Guide to the Papers of Milton Weill (1891-1975)
undated, 1917–1954


Processed by Paulette Schneider

American Jewish Historical Society

Center for Jewish History

15 West 16th Street

New York, N.Y. 10011

Phone: (212) 294-6160



© 2019  American Jewish Historical Society, New York, NY. All Rights Reserved.
Machine-readable finding aid was created by Paulette Schneider as a MS-Word document in April 2004. Electronic finding aid was converted to EAD 2002 by Tanya Elder in March 2005. Description is in English.

Descriptive Summary

Creator: Milton Weill (1891-1975)
Title: Milton Weill Papers
Dates:undated, 1917-1954
Abstract: Milton Weill was known for his work in philanthropic Jewish organizations. Among the many presidential, vice-presidential, and board member positions he held, he was President of the Federation of Jewish Philanthropies (1951-1954), Vice-President of the National Jewish Welfare Board, and a board member of the United Jewish Appeal and the American Jewish Committee. He was also the Director of the United Services Organizations, Overseer of Brandeis University's Graduate School of Social Welfare and Honorary Vice President and board member of the 92nd Street Y in New York. Prior to the 92nd Street Y, he was a board member of the 92nd Street Young Men's and Young Women's Hebrew Association and was Honorary Chairman of the Board of Associated Young Men's and Young Women's Hebrew Assocations of New York. The Milton J. Weill Art Gallery is located at the 92nd Street Y. Mr. Weill graduated from Columbia University and served in France during World War I. The papers include correspondence, telegrams, postcards, maps, artifacts, posters, photographs, lectures, sketch typescripts, and scrapbooks from World War I, his tenure at the Jewish Welfare Board, and personal correspondence.
Languages: The collection is in English, French, one item in Yiddish and one item in Hebrew.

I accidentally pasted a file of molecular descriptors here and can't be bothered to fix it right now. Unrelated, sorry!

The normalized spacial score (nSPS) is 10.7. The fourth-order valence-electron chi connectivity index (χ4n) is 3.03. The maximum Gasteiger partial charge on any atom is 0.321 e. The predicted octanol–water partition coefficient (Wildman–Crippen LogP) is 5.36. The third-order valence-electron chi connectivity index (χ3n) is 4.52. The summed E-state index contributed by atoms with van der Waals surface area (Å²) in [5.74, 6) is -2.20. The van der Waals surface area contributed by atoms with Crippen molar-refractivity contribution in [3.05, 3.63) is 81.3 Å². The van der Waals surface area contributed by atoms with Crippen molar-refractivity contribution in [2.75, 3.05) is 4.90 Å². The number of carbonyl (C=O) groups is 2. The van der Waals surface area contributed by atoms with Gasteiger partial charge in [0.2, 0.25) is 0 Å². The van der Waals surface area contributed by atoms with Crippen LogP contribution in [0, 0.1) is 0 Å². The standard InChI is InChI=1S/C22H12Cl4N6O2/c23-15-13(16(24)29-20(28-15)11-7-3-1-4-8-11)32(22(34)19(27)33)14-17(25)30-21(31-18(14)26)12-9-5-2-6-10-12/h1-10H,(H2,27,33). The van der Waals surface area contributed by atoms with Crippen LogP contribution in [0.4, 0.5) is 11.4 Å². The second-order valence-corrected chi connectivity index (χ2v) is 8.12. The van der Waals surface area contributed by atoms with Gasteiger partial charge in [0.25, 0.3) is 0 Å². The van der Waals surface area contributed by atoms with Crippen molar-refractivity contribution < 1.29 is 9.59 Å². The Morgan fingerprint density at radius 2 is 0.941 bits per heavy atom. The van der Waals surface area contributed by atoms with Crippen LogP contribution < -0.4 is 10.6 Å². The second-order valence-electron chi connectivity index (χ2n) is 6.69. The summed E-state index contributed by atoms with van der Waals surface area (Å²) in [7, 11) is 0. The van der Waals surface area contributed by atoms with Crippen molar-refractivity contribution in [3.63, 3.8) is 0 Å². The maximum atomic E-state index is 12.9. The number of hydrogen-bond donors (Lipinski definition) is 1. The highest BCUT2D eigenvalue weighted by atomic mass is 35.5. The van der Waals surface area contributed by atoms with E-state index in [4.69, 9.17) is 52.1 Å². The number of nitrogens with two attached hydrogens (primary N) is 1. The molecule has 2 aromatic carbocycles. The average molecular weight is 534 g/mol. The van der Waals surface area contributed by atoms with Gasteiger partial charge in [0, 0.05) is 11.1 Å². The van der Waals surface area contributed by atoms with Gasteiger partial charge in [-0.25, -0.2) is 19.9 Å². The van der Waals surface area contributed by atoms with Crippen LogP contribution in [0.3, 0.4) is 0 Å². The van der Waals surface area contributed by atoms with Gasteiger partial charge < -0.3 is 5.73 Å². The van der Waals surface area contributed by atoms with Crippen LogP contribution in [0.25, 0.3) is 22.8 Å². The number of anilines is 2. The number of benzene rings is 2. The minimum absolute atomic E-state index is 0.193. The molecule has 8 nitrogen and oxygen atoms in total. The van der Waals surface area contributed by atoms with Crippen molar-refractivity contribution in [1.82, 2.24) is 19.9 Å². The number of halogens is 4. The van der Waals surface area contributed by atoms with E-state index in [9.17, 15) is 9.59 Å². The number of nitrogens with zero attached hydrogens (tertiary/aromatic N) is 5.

Quantity: 2.5 linear feet and 3 MAP folders (2 manuscript boxes, 1 oversized box and 3 MAP folders.)
Accession number: P-34
Repository: American Jewish Historical Society
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Biographical Note
Portrait of of Milton Weill, circa 1918

Milton Weill, circa 1918

Milton Weill (1891-1975)

Milton Weill was born in New York City on October 21, 1891. He attended DeWitt Clinton High School and then Columbia University, graduating in 1913.

He was drafted into the US Army in 1917. Following training at Camp Upton (Yaphank, NY), he was promoted to Sergeant and finally to Second Lieutenant in the 129th Infantry during World War I. He fought at Argonne-Meuse (France) and was temporarily blinded after inhaling mustard gas on October 8, 1918. After a brief hospital stay in France, he returned to America on February 25, 1919. He was discharged from the service on March 18, 1919 and was awarded the Purple Heart.

On March 25, 1922, he married Teresa Jackson. The couple lived on the Upper East Side of New York City and were involved in congregational activities at Park Avenue Synagogue, where Milton Weill became a trustee.

From 1915 to 1920, Weill was a partner in the Weil, Biow, Weill, a New York advertising agency. He then became Vice President and later Chairman of the Board at Arrow Manufacturing Company (West New York, NJ), a producer of music boxes, where he remained from 1920 to 1960.